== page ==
I still suffer from the recurrent problem of sellers not disclosing faults in the pens that they offer for sale, but eBay has finally begun to see sense. Sellers may say that they will take no returns but eBay now adds the rider that sellers may be forced to accept returns if their items are not as described. That’s a major victory, and I think that I, probably along with many other buyers, can take some credit for that.
My biggest gripe has always been that I ended up out of pocket to the tune of the cost of sending defective items back to sellers. When sometimes there are two or three “not as described” items in a week and they have to be returned by a signed for service, this is not an insignificant cost. I had taken, in my boilerplate claim to sellers, to adding the phrase, “I will require a full refund including return postage as there is no reason why I should be out of pocket over an item that was not correctly described.” EBay seems to have taken some note of that as well. Whereas at one time they made it clear that sellers would not be responsible for postage costs for returned items, that has now disappeared and in one or two instances eBay administrators have actually made a refund of postage to me themselves!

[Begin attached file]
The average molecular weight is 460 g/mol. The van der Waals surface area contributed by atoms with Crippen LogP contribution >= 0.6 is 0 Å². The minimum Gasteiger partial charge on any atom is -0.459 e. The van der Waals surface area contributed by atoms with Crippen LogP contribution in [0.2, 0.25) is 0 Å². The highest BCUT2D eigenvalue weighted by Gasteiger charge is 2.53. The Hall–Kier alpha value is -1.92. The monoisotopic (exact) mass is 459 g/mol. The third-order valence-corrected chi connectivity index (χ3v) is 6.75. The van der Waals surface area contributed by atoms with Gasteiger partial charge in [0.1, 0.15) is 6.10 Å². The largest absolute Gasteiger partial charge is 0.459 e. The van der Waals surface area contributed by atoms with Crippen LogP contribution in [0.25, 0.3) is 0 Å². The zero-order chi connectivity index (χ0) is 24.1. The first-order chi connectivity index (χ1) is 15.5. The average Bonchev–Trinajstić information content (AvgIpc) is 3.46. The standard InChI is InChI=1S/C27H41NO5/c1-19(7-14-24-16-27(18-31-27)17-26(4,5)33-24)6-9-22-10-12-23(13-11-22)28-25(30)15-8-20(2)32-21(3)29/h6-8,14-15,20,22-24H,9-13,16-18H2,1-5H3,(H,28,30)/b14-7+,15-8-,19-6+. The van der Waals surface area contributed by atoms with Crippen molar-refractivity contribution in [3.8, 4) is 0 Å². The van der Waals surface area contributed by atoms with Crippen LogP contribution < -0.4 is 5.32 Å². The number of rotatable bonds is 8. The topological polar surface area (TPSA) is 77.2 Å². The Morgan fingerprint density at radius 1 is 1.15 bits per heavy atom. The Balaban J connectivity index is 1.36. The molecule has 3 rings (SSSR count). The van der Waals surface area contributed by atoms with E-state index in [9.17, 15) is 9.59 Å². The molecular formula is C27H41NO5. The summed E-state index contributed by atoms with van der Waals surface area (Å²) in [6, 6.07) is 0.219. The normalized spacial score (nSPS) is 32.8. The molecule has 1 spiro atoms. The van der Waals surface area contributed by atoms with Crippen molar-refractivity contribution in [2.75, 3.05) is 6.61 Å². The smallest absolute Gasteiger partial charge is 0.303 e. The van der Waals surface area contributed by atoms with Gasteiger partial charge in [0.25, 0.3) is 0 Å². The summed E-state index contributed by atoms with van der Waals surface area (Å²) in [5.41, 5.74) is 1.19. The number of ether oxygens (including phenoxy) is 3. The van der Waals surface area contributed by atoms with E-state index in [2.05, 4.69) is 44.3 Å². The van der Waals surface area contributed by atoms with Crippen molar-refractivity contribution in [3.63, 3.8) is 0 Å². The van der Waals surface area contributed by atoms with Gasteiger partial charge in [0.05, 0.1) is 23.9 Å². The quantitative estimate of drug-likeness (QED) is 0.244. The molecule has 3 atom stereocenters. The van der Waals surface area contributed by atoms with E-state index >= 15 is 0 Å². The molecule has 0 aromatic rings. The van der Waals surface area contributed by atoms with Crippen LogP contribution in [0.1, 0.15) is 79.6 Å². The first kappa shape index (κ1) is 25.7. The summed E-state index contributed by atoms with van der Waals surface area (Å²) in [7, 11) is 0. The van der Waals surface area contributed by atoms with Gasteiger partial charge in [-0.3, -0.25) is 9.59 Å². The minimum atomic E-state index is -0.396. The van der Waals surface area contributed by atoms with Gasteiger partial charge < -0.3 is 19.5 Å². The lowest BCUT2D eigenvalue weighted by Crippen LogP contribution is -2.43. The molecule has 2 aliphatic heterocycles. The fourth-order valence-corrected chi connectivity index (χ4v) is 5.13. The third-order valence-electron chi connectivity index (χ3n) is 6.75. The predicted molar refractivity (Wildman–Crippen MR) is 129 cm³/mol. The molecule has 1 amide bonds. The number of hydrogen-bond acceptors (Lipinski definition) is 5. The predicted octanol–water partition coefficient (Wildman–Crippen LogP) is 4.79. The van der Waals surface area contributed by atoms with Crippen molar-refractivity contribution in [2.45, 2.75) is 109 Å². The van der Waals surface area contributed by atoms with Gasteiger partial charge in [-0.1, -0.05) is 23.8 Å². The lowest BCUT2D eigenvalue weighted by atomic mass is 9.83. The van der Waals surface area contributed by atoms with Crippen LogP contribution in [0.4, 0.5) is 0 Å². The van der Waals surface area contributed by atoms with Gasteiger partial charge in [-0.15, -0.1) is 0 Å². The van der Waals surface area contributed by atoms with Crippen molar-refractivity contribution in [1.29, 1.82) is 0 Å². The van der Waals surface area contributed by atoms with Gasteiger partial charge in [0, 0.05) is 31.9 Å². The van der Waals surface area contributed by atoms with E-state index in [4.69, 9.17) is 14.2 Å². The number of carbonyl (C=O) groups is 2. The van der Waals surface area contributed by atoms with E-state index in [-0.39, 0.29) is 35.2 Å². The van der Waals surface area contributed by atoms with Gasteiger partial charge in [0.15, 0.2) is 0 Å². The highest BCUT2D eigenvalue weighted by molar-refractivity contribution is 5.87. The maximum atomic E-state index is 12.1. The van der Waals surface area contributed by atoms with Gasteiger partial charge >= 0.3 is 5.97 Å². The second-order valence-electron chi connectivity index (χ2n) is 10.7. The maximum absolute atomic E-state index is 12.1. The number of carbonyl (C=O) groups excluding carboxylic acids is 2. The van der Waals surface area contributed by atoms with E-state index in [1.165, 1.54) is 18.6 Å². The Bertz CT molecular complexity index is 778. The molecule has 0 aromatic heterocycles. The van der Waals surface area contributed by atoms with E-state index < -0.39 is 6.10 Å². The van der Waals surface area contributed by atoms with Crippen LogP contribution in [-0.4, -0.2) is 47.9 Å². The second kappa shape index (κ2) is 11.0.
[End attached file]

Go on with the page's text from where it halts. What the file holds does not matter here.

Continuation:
This does reduce my loss over these defective items but it does not address the problem of the time wasted in making and pursuing claims. Some sellers make it as difficult as they can for the buyer to be compensated, arguing about the facts of the case and using time-wasting tactics in the hope of wearing the buyer out. Though with great reluctance, I have taken to giving negative feedback to sellers who have not been cooperative. I’m not sure that this does anything to address the issue and I believe it remains a gaping hole in eBay’s feedback system. Perhaps there should be a penalty for inaccurate listing. In many cases, I have no doubt that the deficient listing is unintentional, but even there a penalty would encourage greater attention to the condition of the item they wish to sell. In many other instances the damage is so blatantly obvious that there can be no doubt that the seller has taken a chance in full knowledge and in the hope that a buyer will accept the item despite its defects.
A penalty which formed part of the feedback report and was visible to all would be likely to have a beneficial effect in reducing the number of defective items offered for sale. Either that, or we hang, draw and quarter them and place their heads on a pike as a warning to the rest.